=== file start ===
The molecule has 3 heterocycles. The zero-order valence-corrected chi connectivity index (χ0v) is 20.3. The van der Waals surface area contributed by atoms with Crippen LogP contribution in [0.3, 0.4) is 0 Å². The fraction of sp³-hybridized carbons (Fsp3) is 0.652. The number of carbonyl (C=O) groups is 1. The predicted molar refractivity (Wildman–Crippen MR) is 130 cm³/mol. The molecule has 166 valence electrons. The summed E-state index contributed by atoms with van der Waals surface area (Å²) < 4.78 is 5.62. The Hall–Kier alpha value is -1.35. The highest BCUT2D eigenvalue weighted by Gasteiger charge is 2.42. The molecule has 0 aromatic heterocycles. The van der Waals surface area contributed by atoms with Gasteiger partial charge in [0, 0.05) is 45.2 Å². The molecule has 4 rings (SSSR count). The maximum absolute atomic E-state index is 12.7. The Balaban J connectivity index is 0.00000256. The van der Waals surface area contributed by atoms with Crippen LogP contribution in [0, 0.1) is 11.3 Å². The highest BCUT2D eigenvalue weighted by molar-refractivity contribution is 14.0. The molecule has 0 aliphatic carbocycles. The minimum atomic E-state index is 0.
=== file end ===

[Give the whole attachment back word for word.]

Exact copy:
The molecule has 3 heterocycles. The zero-order valence-corrected chi connectivity index (χ0v) is 20.3. The van der Waals surface area contributed by atoms with Crippen LogP contribution in [0.3, 0.4) is 0 Å². The fraction of sp³-hybridized carbons (Fsp3) is 0.652. The number of carbonyl (C=O) groups is 1. The predicted molar refractivity (Wildman–Crippen MR) is 130 cm³/mol. The molecule has 166 valence electrons. The summed E-state index contributed by atoms with van der Waals surface area (Å²) < 4.78 is 5.62. The Hall–Kier alpha value is -1.35. The highest BCUT2D eigenvalue weighted by Gasteiger charge is 2.42. The molecule has 0 aromatic heterocycles. The van der Waals surface area contributed by atoms with Gasteiger partial charge in [0, 0.05) is 45.2 Å². The molecule has 4 rings (SSSR count). The maximum absolute atomic E-state index is 12.7. The Balaban J connectivity index is 0.00000256. The van der Waals surface area contributed by atoms with Crippen LogP contribution in [0, 0.1) is 11.3 Å². The highest BCUT2D eigenvalue weighted by molar-refractivity contribution is 14.0. The molecule has 0 aliphatic carbocycles. The minimum atomic E-state index is 0.